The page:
Artist's Statement: Timorous Beasties' Alistair McAuley on creating a Bedsit in a gallery

| 14 March 2016

Alistair McAuley is one half of Timorous Beasties, the design studio known for their surreal textiles and wallpapers, with collaborators including Nike, Kate Bush and Famous Grouse

A photo of Paul Simmons, from artists Timorous Beasties, sitting in Plymouth College of Art
Paul Simmons, Alistair McAuley's fellow Timorous Beastie, at the new Bedsit exhibition in Plymouth© Dom Moore
“When the team from the gallery first approached us about this show, we looked at the big student population in cities like Plymouth and thought back to our time in student accommodation in Glasgow in the mid 1980s. We wanted to create something inspired by that time in our lives, which is where the idea for Bedsit came from.

A photo of Paul Simmons, from artists Timorous Beasties, sitting in Plymouth College of Art
© Dom Moore
It’s a time of your life when you make the most out of what you have to hand, even if that’s only two quid in your pocket. Most of us aspire to richness and nice things, but if you don’t have access to that sort of life, you still want to be comfortable.

A photo of Paul Simmons, from artists Timorous Beasties, sitting in Plymouth College of Art
© Dom Moore
Inspiration can come from anywhere, from a stain on the wall to the insects intruding on your home, and these are the themes that run throughout the show. Hopefully we’ve captured something temporary that comes from humble beginnings and a rich and decadent feel to it, but isn’t something to be precious about. It’s nice having beautiful things, but it’s nice to be able to use them too.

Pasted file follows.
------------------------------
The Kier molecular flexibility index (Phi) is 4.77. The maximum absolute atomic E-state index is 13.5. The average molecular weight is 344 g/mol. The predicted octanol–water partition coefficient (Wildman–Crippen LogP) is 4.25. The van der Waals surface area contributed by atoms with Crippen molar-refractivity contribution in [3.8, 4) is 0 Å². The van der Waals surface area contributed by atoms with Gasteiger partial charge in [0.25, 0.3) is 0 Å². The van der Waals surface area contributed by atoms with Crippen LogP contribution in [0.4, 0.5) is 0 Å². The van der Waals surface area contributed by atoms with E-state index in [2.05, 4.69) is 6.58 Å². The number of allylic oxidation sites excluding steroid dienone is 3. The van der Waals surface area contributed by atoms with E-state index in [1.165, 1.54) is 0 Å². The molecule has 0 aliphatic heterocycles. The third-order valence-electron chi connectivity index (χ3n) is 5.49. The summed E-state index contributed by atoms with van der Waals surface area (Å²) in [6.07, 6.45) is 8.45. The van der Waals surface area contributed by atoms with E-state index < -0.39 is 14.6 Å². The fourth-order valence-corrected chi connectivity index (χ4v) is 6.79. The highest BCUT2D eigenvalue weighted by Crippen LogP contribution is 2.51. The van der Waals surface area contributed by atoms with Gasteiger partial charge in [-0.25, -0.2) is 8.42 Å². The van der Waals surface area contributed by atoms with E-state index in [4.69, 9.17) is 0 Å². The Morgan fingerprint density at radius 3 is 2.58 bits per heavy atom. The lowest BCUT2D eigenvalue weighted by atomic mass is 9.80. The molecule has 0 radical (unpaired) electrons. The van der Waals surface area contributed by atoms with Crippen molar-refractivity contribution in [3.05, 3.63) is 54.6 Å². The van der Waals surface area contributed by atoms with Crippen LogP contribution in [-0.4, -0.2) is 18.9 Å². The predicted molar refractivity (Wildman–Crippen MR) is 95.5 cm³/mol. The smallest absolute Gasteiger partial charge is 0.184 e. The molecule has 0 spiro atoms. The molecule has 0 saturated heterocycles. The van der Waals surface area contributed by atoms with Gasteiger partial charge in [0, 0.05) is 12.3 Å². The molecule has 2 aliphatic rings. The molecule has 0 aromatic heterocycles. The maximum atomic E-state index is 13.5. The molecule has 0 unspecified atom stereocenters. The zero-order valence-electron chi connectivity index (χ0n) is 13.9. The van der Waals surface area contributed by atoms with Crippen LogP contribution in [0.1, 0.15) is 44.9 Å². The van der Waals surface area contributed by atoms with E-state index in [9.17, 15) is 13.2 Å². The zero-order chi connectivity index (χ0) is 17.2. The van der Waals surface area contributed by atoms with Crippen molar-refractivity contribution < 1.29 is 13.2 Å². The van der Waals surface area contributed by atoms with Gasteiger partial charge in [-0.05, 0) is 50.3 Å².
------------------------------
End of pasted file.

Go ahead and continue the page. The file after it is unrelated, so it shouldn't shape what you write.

A photo of Paul Simmons, from artists Timorous Beasties, sitting in Plymouth College of Art
© Dom Moore
Big international trade shows like Maison & Objet in Paris are our usual routes to market, selling to commercial and hospitality markets, so we’re not normally displayed in gallery spaces like this. I don’t consider our work to be art, but I understand why people appreciate the labour involved in creating our products.

A photo of Paul Simmons, from artists Timorous Beasties, sitting in Plymouth College of Art
© Dom Moore
There’s a contradiction, because being commercially minded is not what our company’s about. It’s important to us that not everybody likes what we do. We’d rather be loved or hated, though thankfully there are more people that love our creations.

A photo of Paul Simmons, from artists Timorous Beasties, sitting in Plymouth College of Art
© Dom Moore
We’re inspired by all kind of things – the Arts and Crafts Movement particularly, people like William Morris that were working on drawing, colouring, scale and detail on the cusp of the industrial revolution, when things were really laboured.

A photo of Paul Simmons, from artists Timorous Beasties, sitting in Plymouth College of Art
© Dom Moore
There used to be a real love and commitment that went into the creative process, and although digital allows us to achieve so much in a fraction of the time now, the designs themselves are still very time intensive. You want to achieve that high quality, no matter what it takes to get there.”

  • Bedsit is at Plymouth College of Art until April 16 2016.

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